Publisher's Note March 2018

Max & Joanne Friedland at the Zeitz Museum of Contemporary African Art in Cape Town, South Africa.

Over New Year, my wife and I were in Cape Town, South Africa with the kids, visiting friends and family and showing off our old stomping ground. Being there in the splendor of the Western Cape, watching my mother hoard bottled water made me wonder how the mother city became the new poster child of an international disaster.

Cape Town was always a place of abundance, a way station where sailing ships on their long sea voyages from Europe could stop for supplies. Known as the Fairest Cape, it was a sailor’s favorite port, not only for the fresh fruit, vegetables, and meat available but also sweet water that ran in its rivers. And now it’s running out.

After school, my surfer buddies and I would grab our boards and head for the beach. There always were frigid waves to ride before dinner. Surrounded by so much water, how can it now be rationed and restricted?

The Theewaterskloof Dam is one of the largest reservoirs in the region and, as you can see from our shocking cover image this month, it is down to just single-digit percentage points of capacity. This major component of the Cape’s water resources shares a boundary with the southern end of a farm we used to own. Like the farm, it draws its name from the Theewaterskloof River, and its tea-colored water that flows through the orchards down to the dam.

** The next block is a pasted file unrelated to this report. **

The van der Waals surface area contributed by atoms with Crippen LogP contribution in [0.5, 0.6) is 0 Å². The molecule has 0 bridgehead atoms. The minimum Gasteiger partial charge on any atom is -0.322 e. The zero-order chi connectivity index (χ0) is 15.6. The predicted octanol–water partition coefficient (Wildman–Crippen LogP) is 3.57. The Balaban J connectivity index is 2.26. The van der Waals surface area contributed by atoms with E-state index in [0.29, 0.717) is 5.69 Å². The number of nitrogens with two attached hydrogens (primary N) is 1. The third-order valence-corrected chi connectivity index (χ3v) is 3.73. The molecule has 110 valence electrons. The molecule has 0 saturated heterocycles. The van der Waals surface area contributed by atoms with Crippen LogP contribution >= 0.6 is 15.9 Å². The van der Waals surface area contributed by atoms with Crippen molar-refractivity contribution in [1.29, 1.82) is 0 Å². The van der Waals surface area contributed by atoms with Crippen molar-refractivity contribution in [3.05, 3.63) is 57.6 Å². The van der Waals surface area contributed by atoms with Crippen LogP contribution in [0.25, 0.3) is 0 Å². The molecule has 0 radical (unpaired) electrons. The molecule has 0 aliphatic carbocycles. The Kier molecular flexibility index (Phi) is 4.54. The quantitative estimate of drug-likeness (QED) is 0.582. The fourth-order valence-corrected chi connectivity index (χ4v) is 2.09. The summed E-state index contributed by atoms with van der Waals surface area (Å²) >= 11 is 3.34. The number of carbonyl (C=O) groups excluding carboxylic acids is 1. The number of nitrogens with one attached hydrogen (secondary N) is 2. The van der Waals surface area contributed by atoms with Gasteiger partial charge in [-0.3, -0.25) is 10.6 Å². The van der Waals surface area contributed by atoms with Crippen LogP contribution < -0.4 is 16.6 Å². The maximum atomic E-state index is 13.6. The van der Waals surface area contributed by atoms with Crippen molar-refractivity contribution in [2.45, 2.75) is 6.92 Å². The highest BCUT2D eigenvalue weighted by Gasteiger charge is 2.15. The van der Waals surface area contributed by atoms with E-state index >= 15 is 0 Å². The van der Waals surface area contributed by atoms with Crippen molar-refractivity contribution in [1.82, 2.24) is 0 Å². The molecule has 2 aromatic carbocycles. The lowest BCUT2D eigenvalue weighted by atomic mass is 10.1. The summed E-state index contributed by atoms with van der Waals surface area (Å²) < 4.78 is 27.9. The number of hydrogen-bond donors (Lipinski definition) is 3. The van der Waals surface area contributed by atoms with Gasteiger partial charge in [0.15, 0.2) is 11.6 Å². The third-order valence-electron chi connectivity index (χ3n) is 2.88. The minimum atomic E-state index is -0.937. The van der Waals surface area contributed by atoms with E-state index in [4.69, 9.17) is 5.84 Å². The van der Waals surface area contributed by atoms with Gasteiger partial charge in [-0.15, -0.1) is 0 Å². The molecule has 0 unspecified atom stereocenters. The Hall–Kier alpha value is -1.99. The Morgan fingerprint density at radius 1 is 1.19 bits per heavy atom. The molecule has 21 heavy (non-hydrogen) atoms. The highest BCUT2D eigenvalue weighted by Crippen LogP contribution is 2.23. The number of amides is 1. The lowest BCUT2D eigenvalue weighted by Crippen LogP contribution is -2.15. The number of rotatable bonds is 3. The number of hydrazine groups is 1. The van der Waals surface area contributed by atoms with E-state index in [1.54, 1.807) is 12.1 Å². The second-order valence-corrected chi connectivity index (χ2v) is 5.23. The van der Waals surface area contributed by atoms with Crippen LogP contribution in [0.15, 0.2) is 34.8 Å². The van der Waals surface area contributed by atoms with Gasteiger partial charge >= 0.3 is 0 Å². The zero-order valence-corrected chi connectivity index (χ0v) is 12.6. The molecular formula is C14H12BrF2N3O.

For the last three years, a high-pressure weather system has parked itself over the southern Atlantic blocking seasonal rains. It has caused reservoirs to empty and rivers to run dry. According to people I talked with when I was there, the little water that makes it to the ground from mountain streams, runs into the ocean.

In fact, there’s been no work on the infrastructure at all. When South Africa was under apartheid, as shameful as it was, there was plenty of water for the privileged. In the black communities, multiple households would rely on a single spigot or supply. With the end of Apartheid the country was not only ill-prepared for the increase in water demand, but continued to do nothing to acknowledge it moving forward for a variety of reasons, including blatant corruption.

There is, however, some good news. Day Zero, the day when the plumbing runs dry, has been adjusted backward a few times due to an overwhelming response from Capetonians. My mother has become quite the water conservation wizard. To her, it is all about “grey water,” the bucket in the shower. She uses it for a multitude of chores; it waters her plants and cleans her kitchen floor. She even has little containers in her hand basins and the kitchen sink to collect excess wastewater. It’s now possible to hear her humming her new favorite melody “If it’s yellow let it mellow if it’s brown, flush it down.” Mom, the later-day environmentalist, has found a way to get a kick out of it all.

If this 87-year-old can learn new tricks, then there is hope for us all. As always enjoy our magazine. I’ll see you in the racks.

Max D. Friedland

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